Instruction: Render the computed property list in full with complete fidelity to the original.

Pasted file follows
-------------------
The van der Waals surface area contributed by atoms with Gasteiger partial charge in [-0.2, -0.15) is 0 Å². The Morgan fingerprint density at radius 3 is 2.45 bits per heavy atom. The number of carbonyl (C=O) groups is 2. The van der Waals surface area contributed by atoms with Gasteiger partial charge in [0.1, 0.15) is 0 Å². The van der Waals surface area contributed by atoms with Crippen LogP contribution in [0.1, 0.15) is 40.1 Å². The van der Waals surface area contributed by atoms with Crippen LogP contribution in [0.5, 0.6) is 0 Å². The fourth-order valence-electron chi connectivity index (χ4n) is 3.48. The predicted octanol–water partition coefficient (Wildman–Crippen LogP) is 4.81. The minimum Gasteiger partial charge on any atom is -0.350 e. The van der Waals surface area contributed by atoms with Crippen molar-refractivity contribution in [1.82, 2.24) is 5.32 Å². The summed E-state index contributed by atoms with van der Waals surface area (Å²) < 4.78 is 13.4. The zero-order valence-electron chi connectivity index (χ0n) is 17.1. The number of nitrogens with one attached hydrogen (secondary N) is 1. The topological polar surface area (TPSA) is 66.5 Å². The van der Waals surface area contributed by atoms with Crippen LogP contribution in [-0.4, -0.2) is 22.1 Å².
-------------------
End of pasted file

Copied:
The van der Waals surface area contributed by atoms with Gasteiger partial charge in [-0.2, -0.15) is 0 Å². The Morgan fingerprint density at radius 3 is 2.45 bits per heavy atom. The number of carbonyl (C=O) groups is 2. The van der Waals surface area contributed by atoms with Gasteiger partial charge in [0.1, 0.15) is 0 Å². The van der Waals surface area contributed by atoms with Crippen LogP contribution in [0.1, 0.15) is 40.1 Å². The van der Waals surface area contributed by atoms with Crippen LogP contribution in [0.5, 0.6) is 0 Å². The fourth-order valence-electron chi connectivity index (χ4n) is 3.48. The predicted octanol–water partition coefficient (Wildman–Crippen LogP) is 4.81. The minimum Gasteiger partial charge on any atom is -0.350 e. The van der Waals surface area contributed by atoms with Crippen molar-refractivity contribution in [1.82, 2.24) is 5.32 Å². The summed E-state index contributed by atoms with van der Waals surface area (Å²) < 4.78 is 13.4. The zero-order valence-electron chi connectivity index (χ0n) is 17.1. The number of nitrogens with one attached hydrogen (secondary N) is 1. The topological polar surface area (TPSA) is 66.5 Å². The van der Waals surface area contributed by atoms with Crippen LogP contribution in [-0.4, -0.2) is 22.1 Å².